“He knows what it takes to be successful because he's done it himself,” Wilson said.
A career of ‘firsts’ and one more round as a Gamecock
Since joining the Gamecock squad in 2016, Wilson and McDonald have accomplished several firsts, including the team’s first SEC Match Play appearance during Wilson’s freshman year, as well as a new team 54-hole scoring record at the 2019 J.T. Poston Invitational (where Wilson fired a career-best score of 64 in the second round).
And then there was another first – the cancellation of the spring season because of a global pandemic.
Wilson and his teammates were getting some final prep in at a course in South Carolina the day before the squad was set to travel to Florida for the Valspar Collegiate Invitational. Cell phones weren’t allowed on the course, so Wilson and his teammates enjoyed hours of solitude and peace out on the links before their world seemingly turned upside down.
As the team left the course, “Coach just told us we were done,” Wilson said.
“We didn’t know what the next steps would be.”
Wilson’s final season as a Gamecock was over. No chance to set more records and notch more firsts. No opportunity to compete as a Gamecock one final time.
After a few days of letting things settle in, Wilson came to the realization that “the best thing I could do was practice as hard as I could. I didn’t know if I was going to get another year.”
He had every intention to turn professional following his collegiate career and was planning on competing in Mackenzie Tour – PGA TOUR Canada Q-School later that spring, so “sitting around and feeling sorry for myself” was simply never an option.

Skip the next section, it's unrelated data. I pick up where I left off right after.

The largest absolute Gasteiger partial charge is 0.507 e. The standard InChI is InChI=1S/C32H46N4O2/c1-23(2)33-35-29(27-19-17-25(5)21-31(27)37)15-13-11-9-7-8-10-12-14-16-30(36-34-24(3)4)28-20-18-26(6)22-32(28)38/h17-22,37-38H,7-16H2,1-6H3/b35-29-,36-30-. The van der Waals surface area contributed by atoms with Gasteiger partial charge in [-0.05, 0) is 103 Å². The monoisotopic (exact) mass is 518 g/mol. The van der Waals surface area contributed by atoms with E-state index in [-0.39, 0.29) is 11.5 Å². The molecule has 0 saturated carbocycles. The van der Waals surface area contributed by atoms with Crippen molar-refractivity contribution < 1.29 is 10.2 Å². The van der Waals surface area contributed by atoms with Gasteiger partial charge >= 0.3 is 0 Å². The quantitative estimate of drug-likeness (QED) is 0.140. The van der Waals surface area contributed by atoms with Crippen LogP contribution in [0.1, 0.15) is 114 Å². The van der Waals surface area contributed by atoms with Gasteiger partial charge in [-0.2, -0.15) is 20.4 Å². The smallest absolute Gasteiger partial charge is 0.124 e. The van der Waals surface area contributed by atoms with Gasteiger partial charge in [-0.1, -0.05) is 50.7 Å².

However, a few weeks later, along came another first. The NCAA announced at the end of March that spring-sport student-athletes could receive an additional year of eligibility.
“I had a big decision in front of me,” Wilson said.
After a week of internal debate, Wilson said it hit him all at once:
“Why wouldn't I go back?”
Another year to fine tune his game.
Another year to practice with teammates who “make me better and push me every day,” Wilson said.
Little did Wilson know that shortly after he opted to return for a fifth year, he would receive even more validation that he made the right choice.
On June 1, the PGA TOUR announced the debut of PGA TOUR University, a program that provides a pathway for elite collegiate golfers as they begin their journeys into the professional ranks.
“It’s huge,” said Wilson. “It’s a path for successful collegiate golfers in having a chance to play on a major Tour right out of college. It gives me all the more reason to practice as hard as I can this year.”
As Wilson prepares for his final round at the University of South Carolina, he’s been able to spend some time with fellow Gamecock and PGA TOUR winner Wesley Bryan. The 2017 RBC Heritage champion moved back to Columbia in 2019 and has since taken Wilson and several other teammates under his wing.
“I try to see how he does things and how I can do things better based on what he does,” Wilson said. “He's grinded his whole life. He's one of the hardest workers I’ve ever met.”
Bryan’s nonlinear path to the PGA TOUR winner’s circle has given Wilson even more hope and motivation that he can follow in Bryan’s footsteps.
“Just seeing his story through the years, his success, the adversity that he’s fought,” Wilson said, have made him realize, “I can do this. I can win on the PGA TOUR.”